Influenza Immunization

Sex and Gender-based Analysis of this topic

Definition

The influenza immunization rate refers to the proportion of the Canadian population aged 12 and over who report having had their influenza immunization (flu shot) [1]. In 2005, the immunization rate (excluding territories) was 34%; including 36% for females and 31% for males [2]. Influenza infections are not typically problematic in healthy individuals, particularly adults and older children, but can lead to serious complications, such as pneumonia and death in young children, the elderly, and those with chronic conditions. Influenza complications can include: bronchitis, pneumonia, kidney failure, or heart failure and death [3].Influenza immunization uptake may be influenced by provincial eligibility criteria for funded vaccine.  All provinces and territories have eligibility criteria except for Ontario which has a universal program.

 
 
Sex Issues

In Canada, pregnant women, particularly those who deliver during the influenza season, are considered to be at high risk and immunization is recommended in their second or third trimester [2, 4]. Influenza immunization among pregnant women protects both the mother and infant from possible complications due to contact with the influenza virus [5]. Health care providers, caregivers, and senior women, especially those living in continuing care facilities, are also considered a high-priority group for immunization [6-8].

 
 
Gender Issues

In Canada, the majority of health care providers (77%) and informal care-givers are women [9,10]. Health care providers and care-givers are in close contact with individuals who are at high risk of complications from influenza, thus making these care providers a high-priority for influenza immunizations [6-8]. Senior women outnumber senior men in Canada [11] and constitute 70% of senior continuing care residents [12], indicating a higher need for immunization among senior women compared to men.

Women are more likely to have a flu shot than men (36% compared to 31%) [2] and may be due to a greater proportion of women both having a regular doctor or being seniors and having chronic conditions, both of which are predictors of immunization [2, 11,13,14].  However, the vast majority of health care workers and care providers are women and yet the influenza vaccine uptake rate is similar to the men. This may be due to a decrease in vaccine eligibity in women compared to men.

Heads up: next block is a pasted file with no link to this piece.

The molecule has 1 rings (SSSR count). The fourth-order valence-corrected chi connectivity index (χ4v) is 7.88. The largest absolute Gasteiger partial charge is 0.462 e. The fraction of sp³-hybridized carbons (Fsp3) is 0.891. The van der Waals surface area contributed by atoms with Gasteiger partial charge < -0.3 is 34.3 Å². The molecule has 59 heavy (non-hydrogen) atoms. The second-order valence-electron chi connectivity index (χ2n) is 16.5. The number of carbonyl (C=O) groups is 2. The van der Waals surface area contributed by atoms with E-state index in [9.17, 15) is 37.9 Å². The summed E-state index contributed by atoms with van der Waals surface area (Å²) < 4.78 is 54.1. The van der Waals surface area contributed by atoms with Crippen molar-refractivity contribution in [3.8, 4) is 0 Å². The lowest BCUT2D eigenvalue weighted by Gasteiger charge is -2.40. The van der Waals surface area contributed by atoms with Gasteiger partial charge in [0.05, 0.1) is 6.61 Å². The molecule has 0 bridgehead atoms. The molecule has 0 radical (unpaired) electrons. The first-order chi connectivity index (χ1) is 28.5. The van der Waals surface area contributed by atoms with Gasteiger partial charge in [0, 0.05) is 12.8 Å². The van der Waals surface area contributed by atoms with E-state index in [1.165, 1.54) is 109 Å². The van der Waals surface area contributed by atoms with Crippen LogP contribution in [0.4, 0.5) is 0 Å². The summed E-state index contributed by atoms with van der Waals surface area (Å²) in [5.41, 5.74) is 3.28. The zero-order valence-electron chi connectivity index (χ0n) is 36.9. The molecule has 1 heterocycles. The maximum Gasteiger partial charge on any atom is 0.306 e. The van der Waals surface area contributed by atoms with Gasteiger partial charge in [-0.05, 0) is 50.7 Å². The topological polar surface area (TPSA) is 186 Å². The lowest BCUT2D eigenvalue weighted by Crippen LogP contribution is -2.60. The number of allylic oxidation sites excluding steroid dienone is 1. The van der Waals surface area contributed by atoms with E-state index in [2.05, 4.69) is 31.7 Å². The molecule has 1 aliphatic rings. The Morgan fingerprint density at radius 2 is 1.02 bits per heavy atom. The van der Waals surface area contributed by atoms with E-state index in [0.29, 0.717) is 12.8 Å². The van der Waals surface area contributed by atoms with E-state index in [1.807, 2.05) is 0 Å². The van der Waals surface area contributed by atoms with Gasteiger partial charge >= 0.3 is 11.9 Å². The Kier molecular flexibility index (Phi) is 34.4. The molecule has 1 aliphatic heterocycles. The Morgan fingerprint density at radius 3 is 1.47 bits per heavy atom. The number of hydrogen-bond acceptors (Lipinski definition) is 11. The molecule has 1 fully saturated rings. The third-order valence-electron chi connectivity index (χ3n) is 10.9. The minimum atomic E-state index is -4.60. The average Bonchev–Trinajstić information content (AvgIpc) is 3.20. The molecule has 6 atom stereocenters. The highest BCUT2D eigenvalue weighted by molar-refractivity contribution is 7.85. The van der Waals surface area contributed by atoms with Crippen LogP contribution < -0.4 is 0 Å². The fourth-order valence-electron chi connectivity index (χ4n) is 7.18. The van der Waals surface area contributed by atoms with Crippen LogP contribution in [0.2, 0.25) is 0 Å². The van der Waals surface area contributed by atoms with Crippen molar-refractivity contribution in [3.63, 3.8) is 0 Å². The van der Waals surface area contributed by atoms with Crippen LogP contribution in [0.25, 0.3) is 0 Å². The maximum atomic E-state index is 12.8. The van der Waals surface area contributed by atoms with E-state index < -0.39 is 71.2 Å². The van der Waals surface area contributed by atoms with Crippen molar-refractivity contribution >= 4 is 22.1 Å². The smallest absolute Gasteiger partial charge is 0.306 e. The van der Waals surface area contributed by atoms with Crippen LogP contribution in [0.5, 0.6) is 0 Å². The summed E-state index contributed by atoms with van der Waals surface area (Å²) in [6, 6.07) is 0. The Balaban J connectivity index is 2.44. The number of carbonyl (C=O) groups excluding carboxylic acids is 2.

Diversity

Mirroring Canadian influenza immunization trends in the overall population, immunization rates in women more than doubled from 16% in 1996/1997 to 36% in 2005 [2]. Immunization rates increase with age, with a rate of 78% among those aged 85 and older, compared to only 23% in those aged 12-49 [2].

Immunization rates range across the country, with Ontario (42%) and Nunuvut (41%) having the highest rates in the country [2,15]. The lowest immunization rates in the country are in Quebec and Newfoundland and Labrador with rates of 25% and 22% respectively.  The high rates of immunization in Ontario and Nunuvut may be attributed to the universal immunization programs established in the two provinces [15].  Immunization rates in Long Term Care facilities also vary: in British Columbia, 64% of Long Term Care Facilities staff were immunized compared to 91% of residents in the facilities [16].

 
 
Critique

The National Population Health Survey (NPHS) and Canadian Community Health Survey (CCHS) exclude important high risk populations such as children younger than 12 and the institutionalized elderly, which may  lead to an underestimation of rates [2]. Reliance on self-report data may also lead to an underestimation of immunization rates.  The cross-sectional nature of the survey also limits inferences about trends over time as data are not collected annually.

 
 
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